The remaining bills are scheduled for discussion today by the House Finance Committee, but they face stiff opposition from a variety of sources including PERA and many of its members and retirees. The bills deal with how retirement benefits are calculated, the membership of the PERA board, and an expansion of PERA’s defined contribution plan.
What is certain, however, is that the 2.5 percent PERA contribution shift for University of Colorado employees will end this July. Eric Brown, spokesman for Gov. John Hickenlooper, said another year of the contribution shift was not included in the proposed budget the governor’s office sent to the General Assembly.
More than 11,000 CU employees who are PERA members saw a 2.5 percent reduction in take-home pay because of separate state laws passed for the 2010-2011 and 2011-2012 fiscal years that shifted a portion of retirement fund contributions from the employer to the employee. The shift was an effort to balance the state budget. The law decreased the employer contribution rate in the state and judicial divisions of PERA by 2.5 percent and increased the member contribution rate by 2.5 percent.
Beginning in July 2012, however, the contribution rates will return to 10.15 percent for the university and 8 percent for employees.
Following is a roundup of 2012 PERA legislative bills and their status:
House Finance Committee:
HB 12-1142: The bill would allow PERA members to enroll in the defined contribution plan instead of the defined benefit plan. Currently only new state and some new university employees may choose between the plans. Scheduled for discussion today.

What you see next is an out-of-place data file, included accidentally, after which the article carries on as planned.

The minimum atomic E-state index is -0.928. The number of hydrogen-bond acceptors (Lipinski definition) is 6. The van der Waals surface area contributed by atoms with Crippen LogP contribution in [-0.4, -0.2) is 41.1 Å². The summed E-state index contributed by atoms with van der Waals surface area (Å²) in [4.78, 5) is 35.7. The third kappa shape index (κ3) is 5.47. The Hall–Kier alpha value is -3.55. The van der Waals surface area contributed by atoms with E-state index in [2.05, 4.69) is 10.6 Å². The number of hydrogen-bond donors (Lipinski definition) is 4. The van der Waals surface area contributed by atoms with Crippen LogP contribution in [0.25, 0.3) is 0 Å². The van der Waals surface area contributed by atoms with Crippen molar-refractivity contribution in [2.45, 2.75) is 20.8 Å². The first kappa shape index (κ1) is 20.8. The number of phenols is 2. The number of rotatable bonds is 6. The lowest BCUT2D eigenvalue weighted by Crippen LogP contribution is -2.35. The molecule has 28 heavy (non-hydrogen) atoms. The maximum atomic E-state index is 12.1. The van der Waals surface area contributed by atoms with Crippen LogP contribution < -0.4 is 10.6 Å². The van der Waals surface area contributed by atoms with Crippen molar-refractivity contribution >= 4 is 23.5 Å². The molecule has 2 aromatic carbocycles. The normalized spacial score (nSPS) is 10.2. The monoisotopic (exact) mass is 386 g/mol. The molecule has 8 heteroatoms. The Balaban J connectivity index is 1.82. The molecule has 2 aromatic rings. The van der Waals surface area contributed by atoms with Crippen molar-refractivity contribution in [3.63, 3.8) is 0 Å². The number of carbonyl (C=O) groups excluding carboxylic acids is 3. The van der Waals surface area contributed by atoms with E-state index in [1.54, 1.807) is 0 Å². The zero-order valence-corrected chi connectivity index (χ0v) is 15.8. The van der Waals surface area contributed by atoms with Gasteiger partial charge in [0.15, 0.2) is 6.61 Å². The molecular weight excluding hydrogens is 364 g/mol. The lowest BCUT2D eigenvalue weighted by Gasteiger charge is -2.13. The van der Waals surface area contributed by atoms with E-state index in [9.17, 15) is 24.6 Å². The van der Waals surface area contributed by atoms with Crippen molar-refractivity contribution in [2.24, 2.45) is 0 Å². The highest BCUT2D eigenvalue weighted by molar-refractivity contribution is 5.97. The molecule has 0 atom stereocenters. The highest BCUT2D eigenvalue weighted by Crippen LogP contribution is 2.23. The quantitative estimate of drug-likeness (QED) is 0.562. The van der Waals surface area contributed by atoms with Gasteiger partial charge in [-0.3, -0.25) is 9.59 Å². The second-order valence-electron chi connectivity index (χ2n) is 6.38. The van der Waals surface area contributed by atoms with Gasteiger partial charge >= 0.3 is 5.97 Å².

HB 12-1179: Currently three members of PERA’s Board of Trustees are appointed by the governor. The legislation would allow the governor to appoint an additional four members. Similar bills proposing membership change have been defeated by the Legislature in the past. Scheduled for discussion today.
HB12-1150: The bill would change the way retirement benefits are calculated. Currently, benefits are calculated using the highest average salary from three years, but the bill would increase the calculation to include seven years for those eligible to retire after Jan. 1, 2013. Scheduled for discussion today.
Legislation that has been killed in committee:
HB12-1250: The bill would have changed employee contributions and eliminated the health care program subsidy for those with Medicare coverage. Killed by sponsor in House Finance Committee.
SB 12-16: The bill would have allowed local government employers to shift up to 2.5 percent of contributions to employees. Killed by Senate Finance Committee.
SB 12-82: The bill would have changed the retirement age eligibility for those hired after Jan. 1, 2013, to the same age as those receiving Social Security benefits. Killed by Senate Finance Committee.
SB 12-19: The bill would have required PERA’s Board of Trustees to reduce benefits when the unfunded liability amortization of the plan exceeded 30 years for each division. Killed by Senate Finance Committee.
SB 12-84: The bill would have made public certain information about PERA’s elected officials and cabinet members. Killed by Senate Finance Committee.
SB 12-136: The bill would have changed the frequency and information contained in the state personnel compensation report. Killed by Senate Finance Committee.
For information about this and other legislation, contact CU's Office of Government Relations.